Your Tax in '06: Who is a tax resident of Israel? - Latest developments

It would have been nice to have a simple number-of-days-in Israel test of residency - what we have instead is a long set of arcane criteria that just got longer.

May 24, 2006 06:38
4 minute read.
taxes 2 88

taxes 2 88. (photo credit: )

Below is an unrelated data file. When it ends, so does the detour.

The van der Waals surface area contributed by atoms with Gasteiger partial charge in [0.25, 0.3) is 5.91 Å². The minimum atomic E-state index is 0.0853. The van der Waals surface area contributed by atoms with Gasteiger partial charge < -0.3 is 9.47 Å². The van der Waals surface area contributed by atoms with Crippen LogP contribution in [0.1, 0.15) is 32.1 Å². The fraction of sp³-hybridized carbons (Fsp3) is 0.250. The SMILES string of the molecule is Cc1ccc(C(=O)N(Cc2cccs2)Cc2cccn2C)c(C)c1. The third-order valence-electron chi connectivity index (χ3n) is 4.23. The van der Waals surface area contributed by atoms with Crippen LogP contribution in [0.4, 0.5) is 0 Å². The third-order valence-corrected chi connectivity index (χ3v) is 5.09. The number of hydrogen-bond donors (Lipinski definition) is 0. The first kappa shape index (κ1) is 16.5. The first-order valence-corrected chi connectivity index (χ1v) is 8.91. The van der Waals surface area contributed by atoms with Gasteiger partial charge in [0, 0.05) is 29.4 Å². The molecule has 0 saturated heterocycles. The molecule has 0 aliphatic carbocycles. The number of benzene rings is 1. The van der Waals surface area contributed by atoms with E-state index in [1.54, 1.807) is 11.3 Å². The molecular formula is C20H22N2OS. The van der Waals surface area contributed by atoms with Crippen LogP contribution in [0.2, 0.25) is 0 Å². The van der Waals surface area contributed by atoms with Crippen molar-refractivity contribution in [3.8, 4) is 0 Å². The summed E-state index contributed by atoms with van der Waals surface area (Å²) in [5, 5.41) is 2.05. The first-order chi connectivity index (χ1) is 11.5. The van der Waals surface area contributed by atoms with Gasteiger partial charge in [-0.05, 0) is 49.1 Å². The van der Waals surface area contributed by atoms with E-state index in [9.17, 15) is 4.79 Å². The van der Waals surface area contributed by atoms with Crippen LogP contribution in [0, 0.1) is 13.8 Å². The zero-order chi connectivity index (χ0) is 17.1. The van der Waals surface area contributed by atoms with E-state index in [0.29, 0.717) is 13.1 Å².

Recently, new regulations were issued that aim to clarify the key question "Who is a resident?" for Israeli tax purposes. We have discussed this question in the past in this column (January 18, 2006) and this question matters because a resident is subject to Israeli tax on worldwide income and capital gains. It is true a new or returning resident (after three years ongoing residence abroad) enjoys certain limited exemptions for five to 10 years, but a person who ceases to be a resident is subject to a much loathed "exit tax" (capital gains tax) on the value of his assets. It would have been nice to have a simple number-of-days-in Israel test of residency - what we have instead is a long set of arcane criteria that just got longer, as explained below. The 2003 tax reform laid down some basic criteria regarding who is a resident. Subject to any applicable tax treaty: Individuals will be resident if their center of living is in Israel, having regard to their overall personal, family economic and social circumstances. Individuals will generally be presumed resident if they are present in Israel 183 days or more in a tax year, or 30 days in a tax year and 425 days in Israel in a particular year plus the previous two years. A day includes a part of a day. These presumptions may be challenged by the taxpayer or the Tax Authority. Aside from the number of days' presence in Israel, the center of living criteria listed in the law are: location of permanent home; place of residence of the individual and his/her family; place where the individual regularly works or is employed; location of active and material economic interests; place where the individual is active in various organizations, associations or institutions; employment by official bodies, namely the State of Israel, a municipality, The Jewish Agency, Joint Israel Appeal/Jewish National Fund, State-owned company, official or statutory body. The new regulations published April 10 aim to amplify these general rules in a number of specific situations, as discussed below. An employee who relocates from Israel to work abroad for the State of Israel or other official bodies will be deemed to remain an Israeli resident indefinitely if "employment relations" began when he was an Israeli resident. An employee of other official bodies will be deemed to remain Israeli resident for five years after relocating to work abroad if employment relations began when he was an Israeli resident unless he can "prove otherwise" to the Israeli Tax Authority. Individuals who do not become new immigrants but relocate to Israel may avoid being deemed Israeli residents in certain cases. This applies to the following persons: - Diplomatic representatives or consulate officials on official full time duty for a foreign state as well as their spouse and children. - Soldiers of foreign armed forces or the UN. - Individuals who come to Israel to serve in the Israel Defense Force, until the end of their service, if they elect to remain non-resident (it remains to be seen who will think of filing a tax election while on active service. If they do, what is the procedure?). - Students studying at least half a course, during their first three years in Israel, if they elect to remain non-resident. - Teachers, lecturers or researchers living in Israel at a higher education institution or other teaching institution where they perform a function, during their first three years in Israel. - A priest performing a function at a religious institution in Israel at its request, during their first three years in Israel. - A patient hospitalized in a hospital or convalescence home who came to Israel to be hospitalized or fell ill while in Israel, if he would not otherwise be considered an Israeli resident. - Foreign journalists and sportsmen, during their first five years in Israel. These additional residency regulations are effective from January 1, 2006. Unfortunately, there are no transitional provisions to prevent hardship. For example, a foreign priest, university lecturer or university researcher who has been present in Israel for four years may well have become resident on January 1, 2006. If they up and leave Israel permanently, they may owe "exit tax." And if they travel extensively in and out of Israel, it may not always be clear when or if the three-year clock starts. Fortunately, Israel's tax treaties may on occasion override the above rules. In addition to the above tax provisions, the National Insurance Institute published a Circular on January 2, 2006 (5/2006) which seeks to clarify when a person stops being an Israeli resident. The basic premise is that if a person continues paying national insurance contributions while he is abroad, this fact signifies his intention to retain his connection with Israel and to retain his national insurance entitlement - at least in the first few years - so long as he doesn't apply to cease being an Israeli resident or stop paying national insurance contributions. Residency will stop at the end of the period of paid-up social security cover, but after no more than five years consecutive years. Or will it? The Circular goes on to say there may be cases where the individual proves he is a resident after five years absence from Israel and carries on paying national insurance contributions - for example, doctors and students. Personally, I don't know many students or others who have the money and the inclination to keep paying Israeli national insurance contributions while living abroad. And if they do so, will they also remain residents for income tax purposes? Anyone on the move to or from Israel should seek professional advice regarding their tax residency status and its implications. The author is an International Tax Partner at Ernst & Young Israel.